Student preferences on procedural aspects of feedback

Report
TIMELY AND LEGIBLE
Student preferences on
procedural aspects of feedback
Sabine Bohnacker-Bruce
Learning and Teaching Fellow
Faculty of Business, Law and Sport
University of Winchester
Background to Research
“Student ratings of satisfaction with
feedback are consistently lower than
other teaching and learning elements
within the UK higher education sector.
However, reasons for this dissatisfaction
are often unclear to teaching staff, who
believe their students are receiving
timely, extensive and informative
feedback.”
Robinson, Pope and Holyoak (2011, p2)
Caveat
“…measures such as timing,
frequency, quantity or externally
judged product quality can only
indicate that some of the conditions
for effective feedback are in place.
They cannot prove that feedback is
effective.”
Price et al (2010, p287)
Methodology
DATA COLLECTION
• Pilot focus group
• Online questionnaire (via SurveyMonkey)
• Three further focus groups
PARTICIPANTS
• Focus groups: Y2/3 students from different departments
• Questionnaire: sent to all students in the Faculty
Questionnaire responses
• Sent to approx.1300 students in the faculty
• 135 students (10.3%) accessed questionnaire
• 114 (8.7%) completed the questionnaire
• 79% female - 21% male
• 24.6% Year 1
32.5% Year 2
37.7% Year 3
4.4% postgraduate students
Legibility
Q: Are you able to read hand-written feedback?
7.3%
61.8%
26.8%
4.1%
Yes, handwritten feedback is no problem for me
Depends on the lecturer but it's okay most of the time
I struggle quite often to work it out
I usually can't decipher it
Legibility
“To be useful it is important that feedback can be easily
read. The majority of feedback provided to these students
is hand-written rather than electronic. Results indicate that
71.1% of our students report that their feedback is always
or usually legible. However, this does indicate that
approximately 30% (or 50 students) in our sample felt that
sometimes the feedback that they receive is not legible,
which is of concern.”
Robinson, Pope and Holyoak (2011, p5)
Legibility
Q: How would you like to receive written feedback?
42.3%
25.2%
13.0%
9.8%
4.1%
Hand-written on relevant sections of assignment
Typed on cover sheet
Electronically
Set out in a table against the marking scheme
Hand written on cover sheet only
Legibility
Strongly
Agree
Agree
Neither/
Nor
Disagree
Strongly
Disagree
Rating
Average
2. All feedback should be
typed to ensure legibility
39.8%
37.3%
17.8%
5.1%
0.0%
4.12
13. I don’t mind handwritten feedback
10.3%
42.2%
21.6%
17.2%
8.6%
3.28
“I have no preference between typed or handwritten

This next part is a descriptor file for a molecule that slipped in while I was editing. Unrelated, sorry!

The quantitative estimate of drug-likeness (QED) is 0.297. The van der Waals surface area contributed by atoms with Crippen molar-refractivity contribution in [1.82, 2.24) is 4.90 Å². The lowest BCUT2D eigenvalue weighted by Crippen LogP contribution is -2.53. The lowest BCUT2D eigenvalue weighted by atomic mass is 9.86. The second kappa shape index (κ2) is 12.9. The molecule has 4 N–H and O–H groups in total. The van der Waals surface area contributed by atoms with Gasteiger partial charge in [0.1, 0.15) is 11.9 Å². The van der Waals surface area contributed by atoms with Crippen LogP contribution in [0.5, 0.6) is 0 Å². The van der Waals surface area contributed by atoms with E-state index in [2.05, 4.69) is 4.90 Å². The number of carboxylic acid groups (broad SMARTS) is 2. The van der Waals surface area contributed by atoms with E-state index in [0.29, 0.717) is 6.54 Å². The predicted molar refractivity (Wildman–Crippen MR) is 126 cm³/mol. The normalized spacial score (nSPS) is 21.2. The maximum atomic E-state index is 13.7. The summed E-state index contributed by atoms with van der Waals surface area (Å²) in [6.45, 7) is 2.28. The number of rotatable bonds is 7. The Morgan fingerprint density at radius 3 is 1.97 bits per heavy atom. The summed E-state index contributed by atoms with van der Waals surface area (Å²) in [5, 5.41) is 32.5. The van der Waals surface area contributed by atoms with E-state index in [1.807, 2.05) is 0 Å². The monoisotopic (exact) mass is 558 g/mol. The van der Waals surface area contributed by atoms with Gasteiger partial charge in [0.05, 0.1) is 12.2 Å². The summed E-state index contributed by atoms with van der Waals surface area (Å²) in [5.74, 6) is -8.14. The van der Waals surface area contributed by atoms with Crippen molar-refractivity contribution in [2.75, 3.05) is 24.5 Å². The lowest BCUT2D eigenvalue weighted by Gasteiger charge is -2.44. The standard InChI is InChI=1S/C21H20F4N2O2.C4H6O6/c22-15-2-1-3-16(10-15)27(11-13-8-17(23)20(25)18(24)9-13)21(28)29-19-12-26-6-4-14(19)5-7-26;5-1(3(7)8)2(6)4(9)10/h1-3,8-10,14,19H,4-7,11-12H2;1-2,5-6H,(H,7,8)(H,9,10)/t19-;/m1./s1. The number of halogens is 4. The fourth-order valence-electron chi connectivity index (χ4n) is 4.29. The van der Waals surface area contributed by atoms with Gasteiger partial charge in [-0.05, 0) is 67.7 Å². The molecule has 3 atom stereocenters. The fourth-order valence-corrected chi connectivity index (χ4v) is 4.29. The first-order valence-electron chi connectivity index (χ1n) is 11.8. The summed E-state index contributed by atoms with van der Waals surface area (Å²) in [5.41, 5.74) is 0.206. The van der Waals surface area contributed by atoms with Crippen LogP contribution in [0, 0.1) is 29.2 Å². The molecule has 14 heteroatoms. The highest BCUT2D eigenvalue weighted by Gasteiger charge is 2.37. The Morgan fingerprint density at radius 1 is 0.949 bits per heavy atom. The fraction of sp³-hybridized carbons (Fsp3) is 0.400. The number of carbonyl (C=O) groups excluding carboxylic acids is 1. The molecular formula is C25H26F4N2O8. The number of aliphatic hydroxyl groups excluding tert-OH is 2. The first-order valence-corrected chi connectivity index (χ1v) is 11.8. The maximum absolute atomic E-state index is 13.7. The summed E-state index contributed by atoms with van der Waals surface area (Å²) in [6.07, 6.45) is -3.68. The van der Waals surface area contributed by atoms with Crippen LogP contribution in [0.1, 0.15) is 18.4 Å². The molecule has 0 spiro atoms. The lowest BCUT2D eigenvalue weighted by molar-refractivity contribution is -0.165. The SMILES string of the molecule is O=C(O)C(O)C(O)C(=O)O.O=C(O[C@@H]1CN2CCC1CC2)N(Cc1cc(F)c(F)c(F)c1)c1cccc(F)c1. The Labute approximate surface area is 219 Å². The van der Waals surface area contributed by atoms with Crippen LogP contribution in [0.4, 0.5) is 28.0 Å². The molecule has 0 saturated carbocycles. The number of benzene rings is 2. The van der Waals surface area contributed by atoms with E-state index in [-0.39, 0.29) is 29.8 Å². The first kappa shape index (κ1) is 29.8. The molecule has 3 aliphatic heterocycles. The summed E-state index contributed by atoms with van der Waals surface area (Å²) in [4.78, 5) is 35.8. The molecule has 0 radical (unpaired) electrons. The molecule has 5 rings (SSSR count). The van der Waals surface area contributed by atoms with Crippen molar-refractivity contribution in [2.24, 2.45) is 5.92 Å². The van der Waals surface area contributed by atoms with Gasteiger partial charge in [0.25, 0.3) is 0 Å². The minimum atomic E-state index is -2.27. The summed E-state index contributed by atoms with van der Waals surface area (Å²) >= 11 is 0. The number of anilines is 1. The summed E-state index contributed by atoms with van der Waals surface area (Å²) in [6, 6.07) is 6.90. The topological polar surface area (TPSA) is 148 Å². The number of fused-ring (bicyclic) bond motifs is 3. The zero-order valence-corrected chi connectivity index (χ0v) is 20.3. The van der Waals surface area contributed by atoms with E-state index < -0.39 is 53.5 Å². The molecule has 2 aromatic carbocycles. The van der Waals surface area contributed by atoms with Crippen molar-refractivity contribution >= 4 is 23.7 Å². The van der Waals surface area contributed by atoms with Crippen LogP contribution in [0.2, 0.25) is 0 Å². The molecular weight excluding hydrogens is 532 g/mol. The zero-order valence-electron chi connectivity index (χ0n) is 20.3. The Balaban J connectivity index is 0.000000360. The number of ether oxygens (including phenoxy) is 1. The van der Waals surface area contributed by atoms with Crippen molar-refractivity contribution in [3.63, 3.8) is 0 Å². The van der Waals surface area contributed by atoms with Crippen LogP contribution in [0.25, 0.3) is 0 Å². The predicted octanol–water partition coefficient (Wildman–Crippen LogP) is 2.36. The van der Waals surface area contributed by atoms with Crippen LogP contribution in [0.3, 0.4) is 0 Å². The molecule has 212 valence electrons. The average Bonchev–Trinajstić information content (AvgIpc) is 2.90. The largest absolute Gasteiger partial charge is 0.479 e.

feedback as long as it is legible.”
Timeliness
1. What do you think is the ideal time frame to make
feedback on the following assignments most effective?
2. What time frame for feedback would you consider
acceptable and realistic, taking into account the needs
of both students and staff, and the size of your module
groups?
Timeliness
Timing does
not matter
to me
3 days or
fewer
4-7 days
1-2 weeks
2-3 weeks
3-4 weeks
Q1: Ideal
Mid-module written
assignment
5.7%
6.5%
28.5%
49.6%
9.8%
0.0%
Presentation
1.6%
39.0%
30.9%
23.6%
4.9%
0.0%
Group work
4.9%
13.8%
32.5%
39.0%
9.8%
0.0%
Final assignment
4.9%
8.9%
12.2%
37.4%
26.0%
10.6%
Mid-module written
assignment
1.6%
2.4%
10.6%
49.6%
34.1%
1.6%
Presentation
1.6%
19.5%
27.6%
35.8%
13.8%
1.6%
Group work
4.1%
6.5%
13.8%
39.0%
35.0%
1.6%
Final assignment
1.6%
2.4%
8.1%
18.7%
46.3%
22.8%
Q2: Acceptable
Timeliness
“This study also finds an almost exact agreement from
participants with McDonald’s (1991) view of two weeks
being the maximum amount of time that students are
prepared to wait before receiving feedback... there is a
psychological period of time beyond which feedback begins
to lose its effect, and…students appear very clear as to
what this period of time is.”
Brown, 2007, p45
Timeliness
3.
How quickly do you usually receive feedback for your
various assignments?
4.
After what period of time do you think written feedback
becomes irrelevant?
38% When the next assignment has been handed in
4%
1-2 weeks
10% 2-3 weeks
21% 3-4 weeks
15% 4-6 weeks
11% Time does not matter
Student comments
• “Sometimes feedback from one assignment is too late to
have a sufficient amount of time to make it effective.”
• “Some assignments do come back too late to influence
the next one.”
• “I think it is important that assignments or at least
feedback from them needs to be returned to students
before their next assignment is due in order for them to
read and work on the areas for improvement highlighted
in feedback.”
Timely vs. ‘short-termist’
“Most students, even when they did see the feed-forward
function of feedback, took a more short-termist view than
staff of the timeframe in which they could apply the
feedback. The consequence of this difference was that
students often considered feedback from staff to be vague
and ambiguous because they could not immediately apply
it to another piece of work. Instead, students were often
looking for explicit instructions about how to do better next
time, and much feedback did not conform to this wish.”
Price et al, 2010, p285
Individualised
• Explored preferences re:
oral/written and
individual/group/peer feedback
• Forthcoming article in Capture
due in January
References
Bohnacker-Bruce, S. ( 2011). What is effective feedback: The academic
perspective. Capture Vol 3, 2011, 7-14
Brown, J. (2007). Feedback: The student perspective. Research in PostCompulsory Education 12 (1), 33–51
Price, M., Handley, K., Millar, J. & O'Donovan, B. (2010). Feedback: all
that effort, but what is the effect?, Assessment & Evaluation in Higher
Education, 35(3), 277-289
Robinson, S., Pope, D. & Holyoak, L. (2011). Can we meet their
expectations? Experiences and perceptions of feedback in first year
undergraduate students, Assessment & Evaluation in Higher Education,
DOI:10.1080/02602938.2011.629291, p1-13

similar documents